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Raiders of the 'lost city'.

Inspired by legend and sketchy reports, four Coloradoans--an archaeologist, two surgeons and a businessman -- have worked their way through the dense rain forest of PEru's Andes Mountains and uncovered what they say is a "lost city" that dates back to before the Incas, around A.D. 500.

"We've found an unstudied civilization and an unnamed people," says archaeologist Thomas J. Lennon of the University of Colorado at Boulder, one of the explorers. "The site has been the subject of rumors and unsuccessful expeditions since the beginning of this century, but this is the first scientific study of the area." The find, he adds, may rival the Inca ruins at Machu Picchu.

The array of buildings, burial towers, tombs, terraced fields and assorted artifacts is perched on a steep, eastern slope of the Andes, 8,600 feet above sea level. The site, known as Gran Pajaten, contains the remnants of a culture that probably existed for about 1,000 years, until the demise of the Inca empire around A.D. 1500, says Lennon. The five-day trip from the nearest village to Gran Pajaten is possible only from June to August, when the rainfall, which can reach 230 inches annually, diminishes. Gran Pajaten is located in the tropical jungles of the Rio Abiseo National Park.

In an agreement with the Peruvian government, American and Peruvian scientists will begin a five-year study at the remote site this summer. Investigations at other ancient ruins throughout the park may continue over the next 15 years, adds Lennon.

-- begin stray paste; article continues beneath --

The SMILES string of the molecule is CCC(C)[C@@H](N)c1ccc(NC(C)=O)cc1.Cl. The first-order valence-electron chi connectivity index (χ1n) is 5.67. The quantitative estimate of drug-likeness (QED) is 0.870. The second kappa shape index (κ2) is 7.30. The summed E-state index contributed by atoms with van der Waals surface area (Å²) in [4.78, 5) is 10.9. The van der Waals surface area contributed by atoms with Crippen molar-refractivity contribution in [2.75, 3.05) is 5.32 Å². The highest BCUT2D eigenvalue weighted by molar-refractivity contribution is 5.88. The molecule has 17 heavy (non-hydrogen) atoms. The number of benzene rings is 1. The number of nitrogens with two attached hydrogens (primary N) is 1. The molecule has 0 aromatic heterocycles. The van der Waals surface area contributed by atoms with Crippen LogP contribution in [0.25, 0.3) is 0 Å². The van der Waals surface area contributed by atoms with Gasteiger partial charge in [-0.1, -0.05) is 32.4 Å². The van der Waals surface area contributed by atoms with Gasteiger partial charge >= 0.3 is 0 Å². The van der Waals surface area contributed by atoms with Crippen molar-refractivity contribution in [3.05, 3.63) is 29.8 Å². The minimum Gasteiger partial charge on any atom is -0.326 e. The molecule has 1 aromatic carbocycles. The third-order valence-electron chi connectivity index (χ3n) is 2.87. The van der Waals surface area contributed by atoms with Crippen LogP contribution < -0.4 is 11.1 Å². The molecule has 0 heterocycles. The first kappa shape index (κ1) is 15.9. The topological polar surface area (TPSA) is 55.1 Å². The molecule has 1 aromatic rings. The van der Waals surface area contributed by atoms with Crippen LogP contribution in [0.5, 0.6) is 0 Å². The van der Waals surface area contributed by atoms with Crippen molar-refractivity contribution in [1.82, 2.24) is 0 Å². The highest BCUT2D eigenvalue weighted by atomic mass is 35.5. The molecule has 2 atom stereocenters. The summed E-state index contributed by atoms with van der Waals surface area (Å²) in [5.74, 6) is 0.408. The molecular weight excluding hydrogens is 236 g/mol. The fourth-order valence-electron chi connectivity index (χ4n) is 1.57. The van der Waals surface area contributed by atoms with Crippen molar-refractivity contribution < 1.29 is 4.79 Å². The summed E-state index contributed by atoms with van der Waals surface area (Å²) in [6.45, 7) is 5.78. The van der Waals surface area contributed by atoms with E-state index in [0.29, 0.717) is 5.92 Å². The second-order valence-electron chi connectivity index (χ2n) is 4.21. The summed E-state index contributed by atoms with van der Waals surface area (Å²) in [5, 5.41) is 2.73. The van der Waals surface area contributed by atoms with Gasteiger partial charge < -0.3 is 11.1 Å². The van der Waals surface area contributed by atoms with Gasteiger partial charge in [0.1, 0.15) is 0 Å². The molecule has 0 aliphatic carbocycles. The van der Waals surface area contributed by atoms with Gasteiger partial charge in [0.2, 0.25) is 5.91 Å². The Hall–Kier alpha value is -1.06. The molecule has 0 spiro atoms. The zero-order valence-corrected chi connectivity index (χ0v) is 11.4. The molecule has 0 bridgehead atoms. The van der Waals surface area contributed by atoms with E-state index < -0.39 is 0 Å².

During last summer's initial expedition, Gran Pajaten was partially reclaimed from a thick coat of vines and trees. The explorers found 16 round, two-story buildings and two rectangular structures. The outside walls of many houses contain carved stone heads topped by stones resembling feather headdresses. Several houses are decorated with pre-Incan mosaics. Some pottery at the site displays Incan influences, while other pottery styles were previously unknown.

Terraced fields cut into the mountainside suggest that the inhabitants used sophisticated agricultural methods, says Lennon. The valley below Gran Pajaten is dotted with about 25 ancient houses. This indicates that the area was once "intensely populated," he notes.

Not far from Gran Pajaten is a series of round burial towers built into the mountainside. The towers are connected by a narrow pathway running along the edge of a 1,000-foot cliff. Sealed stone structures at the top of the mountain and built into the face of the cliff also appear to be tombs, explains Lennon.

"I saw dozens of well-preserved human remains at the burial sites," he says. "We hope to study the bones and see what diseases affected these people."

Lennon and University of Colorado anthropologist Jane C. Wheeler hope to

enlist the aid of the National Aeronautics and Space Administration in conducting a satellite survey of the 1,000-square-mile park to locate other archaeological sites. "We're intrigued by the evidence of dense human habitation, because such jungle areas are apparently unoccupied in other parts of the world," says Wheeler.

Rumors of an advanced city at Gran Pajaten probably stretch back to around the time the Spanish arrived in the area in the 16th century, says Lennon. In 1963, Peruvian archaeologists were able to photograph and map some of the ruins, but they did not get any indication of the site's scope and richness, and Gran Pajaten receded once again into obscurity. In 1983, Boulder plastic surgeon Alan Stormo learned of the site while touring the area. Stormo then obtained cooperation from the University of Colorado in organizing the two-week excursion last summer.
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Title Annotation:archaeologists discover Gran Pajaten, Peru
Author:Bower, Bruce
Publication:Science News
Date:Feb 9, 1985
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